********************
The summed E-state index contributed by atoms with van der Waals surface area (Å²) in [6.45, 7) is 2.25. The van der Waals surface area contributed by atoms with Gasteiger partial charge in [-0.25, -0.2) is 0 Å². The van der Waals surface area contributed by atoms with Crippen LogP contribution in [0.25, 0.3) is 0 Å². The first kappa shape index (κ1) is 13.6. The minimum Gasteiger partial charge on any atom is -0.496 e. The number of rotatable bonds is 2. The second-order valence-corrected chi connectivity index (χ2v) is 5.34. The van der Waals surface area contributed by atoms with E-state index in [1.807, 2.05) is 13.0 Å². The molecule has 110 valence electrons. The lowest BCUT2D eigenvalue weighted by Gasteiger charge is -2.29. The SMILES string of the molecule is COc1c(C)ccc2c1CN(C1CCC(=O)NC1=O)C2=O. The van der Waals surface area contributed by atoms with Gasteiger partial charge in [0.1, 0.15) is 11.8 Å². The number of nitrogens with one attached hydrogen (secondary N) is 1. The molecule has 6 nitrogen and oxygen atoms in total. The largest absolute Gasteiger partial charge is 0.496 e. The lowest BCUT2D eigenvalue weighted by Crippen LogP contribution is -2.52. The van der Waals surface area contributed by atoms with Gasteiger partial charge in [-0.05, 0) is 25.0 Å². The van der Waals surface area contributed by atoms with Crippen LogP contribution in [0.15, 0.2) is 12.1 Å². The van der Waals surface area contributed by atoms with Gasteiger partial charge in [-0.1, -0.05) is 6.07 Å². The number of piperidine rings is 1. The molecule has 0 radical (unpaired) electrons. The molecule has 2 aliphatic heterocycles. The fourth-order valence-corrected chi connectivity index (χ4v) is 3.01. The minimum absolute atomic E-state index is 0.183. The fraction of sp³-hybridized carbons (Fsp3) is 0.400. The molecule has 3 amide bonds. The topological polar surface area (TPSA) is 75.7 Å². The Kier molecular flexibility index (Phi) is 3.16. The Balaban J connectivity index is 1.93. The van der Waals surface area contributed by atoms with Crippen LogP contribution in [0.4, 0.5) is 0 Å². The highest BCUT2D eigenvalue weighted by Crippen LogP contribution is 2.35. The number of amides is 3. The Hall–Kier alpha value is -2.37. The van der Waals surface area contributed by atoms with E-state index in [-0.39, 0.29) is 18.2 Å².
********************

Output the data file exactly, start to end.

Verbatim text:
The summed E-state index contributed by atoms with van der Waals surface area (Å²) in [6.45, 7) is 2.25. The van der Waals surface area contributed by atoms with Gasteiger partial charge in [-0.25, -0.2) is 0 Å². The van der Waals surface area contributed by atoms with Crippen LogP contribution in [0.25, 0.3) is 0 Å². The first kappa shape index (κ1) is 13.6. The minimum Gasteiger partial charge on any atom is -0.496 e. The number of rotatable bonds is 2. The second-order valence-corrected chi connectivity index (χ2v) is 5.34. The van der Waals surface area contributed by atoms with E-state index in [1.807, 2.05) is 13.0 Å². The molecule has 110 valence electrons. The lowest BCUT2D eigenvalue weighted by Gasteiger charge is -2.29. The SMILES string of the molecule is COc1c(C)ccc2c1CN(C1CCC(=O)NC1=O)C2=O. The van der Waals surface area contributed by atoms with Gasteiger partial charge in [0.1, 0.15) is 11.8 Å². The number of nitrogens with one attached hydrogen (secondary N) is 1. The molecule has 6 nitrogen and oxygen atoms in total. The largest absolute Gasteiger partial charge is 0.496 e. The lowest BCUT2D eigenvalue weighted by Crippen LogP contribution is -2.52. The van der Waals surface area contributed by atoms with Gasteiger partial charge in [-0.05, 0) is 25.0 Å². The van der Waals surface area contributed by atoms with Crippen LogP contribution in [0.15, 0.2) is 12.1 Å². The van der Waals surface area contributed by atoms with Gasteiger partial charge in [-0.1, -0.05) is 6.07 Å². The number of piperidine rings is 1. The molecule has 0 radical (unpaired) electrons. The molecule has 2 aliphatic heterocycles. The fourth-order valence-corrected chi connectivity index (χ4v) is 3.01. The minimum absolute atomic E-state index is 0.183. The fraction of sp³-hybridized carbons (Fsp3) is 0.400. The molecule has 3 amide bonds. The topological polar surface area (TPSA) is 75.7 Å². The Kier molecular flexibility index (Phi) is 3.16. The Balaban J connectivity index is 1.93. The van der Waals surface area contributed by atoms with Crippen LogP contribution in [0.4, 0.5) is 0 Å². The highest BCUT2D eigenvalue weighted by Crippen LogP contribution is 2.35. The number of amides is 3. The Hall–Kier alpha value is -2.37. The van der Waals surface area contributed by atoms with E-state index in [-0.39, 0.29) is 18.2 Å².